Diane in Afghanistan

This is a historic time for the people of Afghanistan. I am reminded of the timeless truths that have guided our nation through the past two centuries, and how those same profound words now hold such hope and promise for the new democractic nation of Afghanistan. "We hold these truths to be self evident, that all men are created equal... that they are endowed by their Creator with certain inalienable rights... of life, liberty, and the pursuit of happiness."

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Location: Bellevue, Washington

Thursday, September 15, 2005

30 Minutes From Half-Way Around the World

We finally arrived in Kabul his afternoon around 3:30 Kabul time. Interestingly, Kabul is 11.5 hours ahead of Seattle - why the half-hour difference instead of the 11 hours like Dubai? No one knows. Some say it is because Afghanistan is in several time zones and they split the difference. India also has the same system, but others say it is because the Afghans wanted to be different. Whatever the reason, I have left my watch on Seattle time then I subtract 30 minutes and change to PM or AM and I easily get Kabul time.

This city is very damaged from the 30 years of war suffered at the hands of the Russians, Afghanistan's communist government, and the Taliban. That having been said, the city is alive -- bustling with activity. There are people everywhere, and businesses operating on every street. It is apparent that these are industrious, and enterprising people, and democracy will bring huge economic change to this country. During the Taliban reign, not only were women required to cover themselves entirely by wearing the burqa, but they could not leave their houses without a male escort. As a result, women were not seen on the streets.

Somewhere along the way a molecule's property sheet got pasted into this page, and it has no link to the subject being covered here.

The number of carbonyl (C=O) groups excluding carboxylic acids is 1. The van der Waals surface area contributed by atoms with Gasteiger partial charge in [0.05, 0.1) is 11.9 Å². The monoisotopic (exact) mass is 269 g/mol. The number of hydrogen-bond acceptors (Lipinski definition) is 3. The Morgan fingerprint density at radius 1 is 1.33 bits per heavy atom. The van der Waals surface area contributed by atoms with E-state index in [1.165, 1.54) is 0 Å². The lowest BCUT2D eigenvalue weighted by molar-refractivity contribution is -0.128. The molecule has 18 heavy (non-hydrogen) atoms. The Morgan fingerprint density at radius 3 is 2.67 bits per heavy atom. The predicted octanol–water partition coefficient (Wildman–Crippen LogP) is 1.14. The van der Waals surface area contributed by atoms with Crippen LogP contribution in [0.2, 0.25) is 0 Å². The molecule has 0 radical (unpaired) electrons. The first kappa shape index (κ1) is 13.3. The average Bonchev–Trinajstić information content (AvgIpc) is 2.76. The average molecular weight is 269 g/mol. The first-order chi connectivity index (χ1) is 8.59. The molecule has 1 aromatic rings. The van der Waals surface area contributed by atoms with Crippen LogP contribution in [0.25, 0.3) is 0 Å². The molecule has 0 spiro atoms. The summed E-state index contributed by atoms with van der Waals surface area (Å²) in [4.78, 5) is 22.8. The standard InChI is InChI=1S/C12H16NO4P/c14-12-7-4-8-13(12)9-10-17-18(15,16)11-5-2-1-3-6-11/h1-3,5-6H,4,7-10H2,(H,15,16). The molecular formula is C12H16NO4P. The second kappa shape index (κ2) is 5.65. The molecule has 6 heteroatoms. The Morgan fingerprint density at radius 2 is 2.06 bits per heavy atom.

But the world is different now. Women walk along the streets with their children, or even by themselves, or with other women and men. Although many still wear the burqa, at least they are not beaten if they only wear head scarves. I bought a black scarf in Seattle and have been wearing it, as have all the women in the delegation. This is a sign of respect for this country and it's culture.

As far as businesses, I was pleased to see the large number of small businesses operating. Each street seems to have a different retail "theme." For example, one street is filled with rug stores; one street is food vendors; one street consists of stores for car parts; and another street is filed with businesses who sell small tools - like drills, etc. The rugs are amazing -- and I have a "thing" for the color red. And yes, red is the color of choice for all the rugs. The colors are brilliant, the rugs are soft and luxurious, but they won't fit in my carry-on baggage.

Dinner is a much different experience than what we experience in the U.S. You have a choice to sit in chairs, or simply cross your legs and sit on the rugs. I chose the latter, as did most everyone who is with the delegation -- we're an adventurous group.

Kabul is in a desert region and although it is hot in the sun, the shade is cool and the air is clear. At night it cools down, but there are plenty of mosquitoes.

Due to security concerns, there are police with serious weapons everywhere on street corners, at hotels and at some businesses. I do not take this as a sign of chaos. Instead, this is part of the continued need to retain security while remnants of the Taliban seek to disrupt the election on Sunday.

Tomorrow is Friday and that is the day of rest for Muslims. I understand that people generally stay home and don't get in their cars. That is probably a good thing, since the driving over here can get a little rough.

The top three concerns of the citizens of Afghanistan are roads; security and economic opportunity. Sounds similar to the citizens of Washington State, but by comparison, we have excellent roads even with traffic jams.

Everyone, from airport personnel to hotel staff, to election staff has been absolutely wonderful, and I've experienced the true warmth of hospitality.

Sincerely for freedom,



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